Organizers of the RESET 2022 sustainable tourism summit promise a bold program

WASHINGTON: After 18 months of arduous negotiations and a marathon night of debates, the US Senate on Sunday passed Joe Biden’s ambitious climate, tax and health care plan – a significant victory for the president ahead of a crucial midterm election.
Voting as a unified bloc and with the deciding vote of Vice President Kamala Harris, Democrats approved the $430 billion spending plan, which will go to the House of Representatives next week, where it is expected to pass before being voted on. to be signed into law by Biden.
The plan, crafted in sensitive talks with right-wing members of his Democratic party, would include the biggest US climate investment ever – $370 billion aimed at cutting greenhouse gas emissions by 40%. greenhouse effect by 2030.
It would give Biden a clear victory on one of his main agenda items and go some way to restoring American leadership to address the global climate challenge.
Biden hailed the bill’s passage, pointing to the work that went into it — and acknowledging that not everyone is happy with the end result.
“It required many compromises. Doing important things almost always does. The House should pass this as soon as possible and I look forward to signing it,” the president said in a statement.
The bill – officially known as the “Cutting Inflation Act” – passed the Senate without any Republicans voting in favor.
Conservative lawmakers slammed the bill as an unnecessary expense, with Republican Sen. Mitch McConnell accusing Democrats of voting to “double down on their economic disaster.”
The bill would give Americans a tax credit of up to $7,500 when buying an electric car, plus a 30% rebate when they install solar panels on their roofs.
It would also provide millions to help protect and conserve forests – which have been increasingly ravaged in recent years by wildfires during record heat waves that scientists say are linked to global warming.
Billions of dollars in tax credits would also go to some of the country’s dirtiest industries to help them switch to greener methods – a move fiercely opposed by some liberal Democrats who have, however, accepted it as a less bad alternative. after months of frustration.
Biden, who came to power with promises of sweeping reforms, saw his hopes dashed, then revived, then dashed again.
The narrow edge of Democrats in the Senate gave a virtual veto to moderates like Joe Manchin of West Virginia, who had previously used that power to block Biden’s much larger Build Back Better plan.
But in late July, Senate Democratic leader Chuck Schumer managed to broker a compromise with West Virginia, whose state economy is heavily dependent on coal mining.
“This bill will change America for decades,” Schumer said after it passed, while Manchin tweeted that it “will cut inflation taxes that have been so damaging to West Virginia and American families. “.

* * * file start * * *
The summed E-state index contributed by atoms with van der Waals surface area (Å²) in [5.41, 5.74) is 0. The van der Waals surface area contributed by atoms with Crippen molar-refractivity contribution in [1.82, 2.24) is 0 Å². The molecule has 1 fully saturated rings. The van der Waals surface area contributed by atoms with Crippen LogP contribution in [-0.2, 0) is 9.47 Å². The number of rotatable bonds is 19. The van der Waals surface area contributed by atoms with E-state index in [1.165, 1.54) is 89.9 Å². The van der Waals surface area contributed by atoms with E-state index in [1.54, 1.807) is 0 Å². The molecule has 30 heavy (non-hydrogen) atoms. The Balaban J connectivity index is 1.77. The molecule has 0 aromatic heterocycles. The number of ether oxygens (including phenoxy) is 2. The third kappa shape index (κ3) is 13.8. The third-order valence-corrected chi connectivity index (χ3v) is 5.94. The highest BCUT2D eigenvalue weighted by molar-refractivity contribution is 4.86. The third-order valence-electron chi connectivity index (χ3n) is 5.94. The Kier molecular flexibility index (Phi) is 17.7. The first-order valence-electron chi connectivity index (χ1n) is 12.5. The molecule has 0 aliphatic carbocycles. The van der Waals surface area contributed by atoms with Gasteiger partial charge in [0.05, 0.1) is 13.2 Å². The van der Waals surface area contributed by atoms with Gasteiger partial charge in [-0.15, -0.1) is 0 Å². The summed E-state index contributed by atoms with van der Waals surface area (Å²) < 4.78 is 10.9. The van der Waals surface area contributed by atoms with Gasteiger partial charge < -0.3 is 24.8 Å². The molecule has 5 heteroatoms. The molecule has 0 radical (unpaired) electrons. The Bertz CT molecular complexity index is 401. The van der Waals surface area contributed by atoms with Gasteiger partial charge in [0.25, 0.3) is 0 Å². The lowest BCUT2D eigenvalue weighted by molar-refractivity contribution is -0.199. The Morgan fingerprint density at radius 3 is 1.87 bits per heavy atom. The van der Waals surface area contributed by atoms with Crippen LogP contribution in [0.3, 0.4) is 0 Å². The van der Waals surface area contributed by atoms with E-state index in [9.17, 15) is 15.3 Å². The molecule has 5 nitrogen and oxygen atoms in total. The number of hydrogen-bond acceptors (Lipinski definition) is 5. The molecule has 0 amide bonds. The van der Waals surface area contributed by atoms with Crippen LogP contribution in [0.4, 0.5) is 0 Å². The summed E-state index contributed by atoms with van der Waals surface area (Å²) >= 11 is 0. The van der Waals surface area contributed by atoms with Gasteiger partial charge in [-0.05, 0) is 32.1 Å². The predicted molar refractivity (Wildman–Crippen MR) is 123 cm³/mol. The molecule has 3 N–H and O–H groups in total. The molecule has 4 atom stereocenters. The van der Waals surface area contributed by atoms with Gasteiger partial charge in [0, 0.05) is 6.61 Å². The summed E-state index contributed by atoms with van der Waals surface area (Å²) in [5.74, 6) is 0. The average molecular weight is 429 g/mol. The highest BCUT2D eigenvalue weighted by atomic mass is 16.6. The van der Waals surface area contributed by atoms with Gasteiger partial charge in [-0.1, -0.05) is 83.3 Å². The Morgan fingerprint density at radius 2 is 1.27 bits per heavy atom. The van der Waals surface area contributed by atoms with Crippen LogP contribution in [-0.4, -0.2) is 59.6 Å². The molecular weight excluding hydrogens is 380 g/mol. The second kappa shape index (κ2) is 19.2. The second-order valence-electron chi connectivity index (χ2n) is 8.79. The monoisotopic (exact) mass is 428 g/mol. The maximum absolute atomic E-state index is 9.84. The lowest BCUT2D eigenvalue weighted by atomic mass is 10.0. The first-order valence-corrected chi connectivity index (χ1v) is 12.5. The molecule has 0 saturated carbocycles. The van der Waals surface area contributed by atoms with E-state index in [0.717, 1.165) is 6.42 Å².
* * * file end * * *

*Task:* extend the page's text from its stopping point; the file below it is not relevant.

The senators finally opened the debate on the text on Saturday, with a final passage not before Sunday afternoon.
Late Saturday, they began working through a marathon procedure known as “vote-a-rama”, in which members can propose dozens of amendments and demand a vote on each one.
It has allowed Republicans, who see Biden’s plan as too costly, and liberal Democrats, who say it doesn’t go far enough, to make their opposition clear.
Influential progressive Senator Bernie Sanders used this platform throughout the evening to propose several amendments aimed at strengthening the social elements of the legislation, which have been significantly weakened over months of negotiation.
The bill would provide $64 billion for health care initiatives and guarantee a reduction in the cost of certain drugs – which can be 10 times more expensive in the United States than in some other wealthy countries.
But progressive Democrats have long since had to give up on their ambitions for free preschools and community schools and for extending health care to the elderly.
“Millions of seniors will continue to have rotten teeth and won’t have the dentures, hearing aids or glasses they deserve,” Sanders said from the Senate. “This bill, as currently drafted, does nothing to address that.”
But their fellow Democrats, keen to pass the legislation before the November midterms when congressional scrutiny is at stake, have rejected any changes to the text.
To help offset the plan’s massive spending, it would reduce the US deficit through a new 15% minimum tax on companies making profits of $1 billion or more – a move targeting some who now pay far less.
This measure could generate more than $258 billion in tax revenue for the government over the next 10 years, according to some estimates.

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